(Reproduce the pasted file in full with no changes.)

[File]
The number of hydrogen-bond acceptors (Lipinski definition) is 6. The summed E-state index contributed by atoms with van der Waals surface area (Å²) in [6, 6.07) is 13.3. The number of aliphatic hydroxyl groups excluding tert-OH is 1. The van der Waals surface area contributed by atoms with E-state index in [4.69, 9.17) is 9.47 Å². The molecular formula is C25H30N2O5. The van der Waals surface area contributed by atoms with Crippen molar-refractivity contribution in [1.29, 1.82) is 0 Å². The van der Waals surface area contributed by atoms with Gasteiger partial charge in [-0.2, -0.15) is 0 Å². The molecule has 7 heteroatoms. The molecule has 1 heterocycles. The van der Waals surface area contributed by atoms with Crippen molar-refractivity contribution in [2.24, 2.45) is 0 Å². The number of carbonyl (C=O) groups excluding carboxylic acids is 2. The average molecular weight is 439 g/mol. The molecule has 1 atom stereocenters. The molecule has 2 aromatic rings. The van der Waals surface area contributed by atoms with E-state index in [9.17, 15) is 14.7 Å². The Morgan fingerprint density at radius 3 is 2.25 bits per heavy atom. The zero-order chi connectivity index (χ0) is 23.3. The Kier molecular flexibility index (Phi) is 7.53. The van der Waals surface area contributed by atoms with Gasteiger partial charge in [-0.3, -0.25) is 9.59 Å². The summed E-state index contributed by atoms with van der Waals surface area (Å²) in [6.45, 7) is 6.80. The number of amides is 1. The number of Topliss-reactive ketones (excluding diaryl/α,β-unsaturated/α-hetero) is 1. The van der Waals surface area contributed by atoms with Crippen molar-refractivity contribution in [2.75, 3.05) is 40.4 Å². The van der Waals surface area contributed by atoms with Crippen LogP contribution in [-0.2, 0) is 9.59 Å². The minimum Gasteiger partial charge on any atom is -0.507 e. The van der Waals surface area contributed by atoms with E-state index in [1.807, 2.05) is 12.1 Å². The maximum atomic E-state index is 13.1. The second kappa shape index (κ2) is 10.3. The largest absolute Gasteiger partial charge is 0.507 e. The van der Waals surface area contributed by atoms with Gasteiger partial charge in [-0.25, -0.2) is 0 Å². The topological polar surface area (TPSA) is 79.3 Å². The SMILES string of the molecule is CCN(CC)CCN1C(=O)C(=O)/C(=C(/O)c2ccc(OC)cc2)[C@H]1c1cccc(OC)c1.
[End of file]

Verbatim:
The number of hydrogen-bond acceptors (Lipinski definition) is 6. The summed E-state index contributed by atoms with van der Waals surface area (Å²) in [6, 6.07) is 13.3. The number of aliphatic hydroxyl groups excluding tert-OH is 1. The van der Waals surface area contributed by atoms with E-state index in [4.69, 9.17) is 9.47 Å². The molecular formula is C25H30N2O5. The van der Waals surface area contributed by atoms with Crippen molar-refractivity contribution in [1.29, 1.82) is 0 Å². The van der Waals surface area contributed by atoms with Gasteiger partial charge in [-0.2, -0.15) is 0 Å². The molecule has 7 heteroatoms. The molecule has 1 heterocycles. The van der Waals surface area contributed by atoms with Crippen molar-refractivity contribution in [2.24, 2.45) is 0 Å². The number of carbonyl (C=O) groups excluding carboxylic acids is 2. The average molecular weight is 439 g/mol. The molecule has 1 atom stereocenters. The molecule has 2 aromatic rings. The van der Waals surface area contributed by atoms with E-state index in [9.17, 15) is 14.7 Å². The Morgan fingerprint density at radius 3 is 2.25 bits per heavy atom. The zero-order chi connectivity index (χ0) is 23.3. The Kier molecular flexibility index (Phi) is 7.53. The van der Waals surface area contributed by atoms with Gasteiger partial charge in [-0.3, -0.25) is 9.59 Å². The summed E-state index contributed by atoms with van der Waals surface area (Å²) in [6.45, 7) is 6.80. The number of amides is 1. The number of Topliss-reactive ketones (excluding diaryl/α,β-unsaturated/α-hetero) is 1. The van der Waals surface area contributed by atoms with Crippen molar-refractivity contribution in [2.75, 3.05) is 40.4 Å². The van der Waals surface area contributed by atoms with Crippen LogP contribution in [-0.2, 0) is 9.59 Å². The minimum Gasteiger partial charge on any atom is -0.507 e. The van der Waals surface area contributed by atoms with E-state index in [1.807, 2.05) is 12.1 Å². The maximum atomic E-state index is 13.1. The second kappa shape index (κ2) is 10.3. The largest absolute Gasteiger partial charge is 0.507 e. The van der Waals surface area contributed by atoms with Gasteiger partial charge in [-0.25, -0.2) is 0 Å². The topological polar surface area (TPSA) is 79.3 Å². The SMILES string of the molecule is CCN(CC)CCN1C(=O)C(=O)/C(=C(/O)c2ccc(OC)cc2)[C@H]1c1cccc(OC)c1.